More than 30 Riverina high school students are set to embark on their healthcare careers through a school-based traineeship with Murrumbidgee Local Health District (MLHD).
As a part of the program, the Year 10 students will go on to complete a qualification in nursing, allied health or health administration.
The program can be included as one subject for their High School Certificate and contribute to an Australian Tertiary Admission Rank.
MLHD education and trainee support officer Laura Strano said the program offered students a supported pathway from school to work and further study options.
“Our school-based traineeship program aims to help grow the rural health workforce, with a ‘grow your own’ model at the heart of its inception,” Ms Strano said.
“The program focuses on Aboriginal and Torres Strait Islander student engagement and employment in health careers, with a holistic and supportive approach to completing the program and beyond.
“The program provides students with income while they are studying. Over the two-year traineeship, they complete a minimum of 100 days of paid, on-the-job training in their chosen area, one day a week during school term and the rest during the school holidays.”
Wagga Wagga High School student Darnee Doherty says she knows plenty of nurses around her and has always heard “good things” about the profession.
“I was a late submission, but I’m glad I decided to get the application in on time,” Darnee said. “I’ve been given a great opportunity.”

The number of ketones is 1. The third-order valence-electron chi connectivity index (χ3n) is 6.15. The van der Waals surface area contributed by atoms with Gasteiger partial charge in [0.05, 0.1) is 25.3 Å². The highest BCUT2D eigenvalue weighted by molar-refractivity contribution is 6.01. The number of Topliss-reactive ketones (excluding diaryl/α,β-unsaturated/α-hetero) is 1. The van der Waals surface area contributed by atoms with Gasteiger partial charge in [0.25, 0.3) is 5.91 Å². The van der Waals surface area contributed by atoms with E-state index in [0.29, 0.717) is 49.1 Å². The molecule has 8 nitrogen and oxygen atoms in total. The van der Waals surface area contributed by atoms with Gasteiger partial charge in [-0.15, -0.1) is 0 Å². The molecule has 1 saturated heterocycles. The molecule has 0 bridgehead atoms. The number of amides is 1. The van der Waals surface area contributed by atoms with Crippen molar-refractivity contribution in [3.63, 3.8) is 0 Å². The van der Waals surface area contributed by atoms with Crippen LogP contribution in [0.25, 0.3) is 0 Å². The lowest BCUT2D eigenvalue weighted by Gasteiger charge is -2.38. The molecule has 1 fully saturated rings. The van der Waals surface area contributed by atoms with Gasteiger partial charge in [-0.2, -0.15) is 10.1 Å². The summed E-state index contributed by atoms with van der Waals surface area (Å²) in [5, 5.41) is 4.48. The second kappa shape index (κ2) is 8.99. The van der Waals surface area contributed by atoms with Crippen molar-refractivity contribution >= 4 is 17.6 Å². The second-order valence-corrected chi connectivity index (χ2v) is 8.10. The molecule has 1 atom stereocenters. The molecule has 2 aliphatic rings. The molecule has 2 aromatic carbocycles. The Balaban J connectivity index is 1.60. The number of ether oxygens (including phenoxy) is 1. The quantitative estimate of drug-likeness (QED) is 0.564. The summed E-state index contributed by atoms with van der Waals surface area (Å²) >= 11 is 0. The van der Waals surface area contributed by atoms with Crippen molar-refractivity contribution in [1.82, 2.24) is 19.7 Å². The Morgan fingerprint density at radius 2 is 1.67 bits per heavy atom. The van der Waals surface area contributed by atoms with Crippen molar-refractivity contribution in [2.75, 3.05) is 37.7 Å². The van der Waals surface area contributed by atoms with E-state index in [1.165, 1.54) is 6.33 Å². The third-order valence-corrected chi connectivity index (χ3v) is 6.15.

“Not many of my friends are doing anything else like this, but they all support me and have my back.
“I’m hoping for a healthcare career. I’m excited for it. I want to jump right in and get started and working already.”
Darnee is set to start her midwifery training and hopes to stay in the region for her work.
“I wouldn’t want to go too far away. If I can stay, that will be good,” Darnee said.
Albury Health Services assistant in nursing trainee Zipporah McClelland says nursing has been in her family for generations, with her mother, grandmother, great-grandmother and great aunt having had experience in the field.
“It’s in the family line, and I want to make them proud,” Zipporah said.
“This is a great opportunity to get into the health area. I want to get into pediatrics.
“Being able to secure employment at the end of my traineeship is important, as well as having that stability.”
School-based trainee Kamola Komilova started the traineeship program in 2021 as an allied health assistant.
“I’ve always wanted to get into healthcare, and this was the perfect opportunity to step my foot in healthcare and start my journey,” Kamola said.
“I’ve done rotations in dietetics, occupational therapy, physiotherapy and medical radiation through my traineeship.
“My biggest takeaway [from the program] would be getting out of your comfort zone and being the person to speak out when needed.”
Coming from a non-English speaking background, Kamola didn’t have sufficient communication skills to speak with her peers and teachers when she moved to Australia.
“Through the trainsheep, I’ve started communicating and expressing my feelings better,” Kamola said.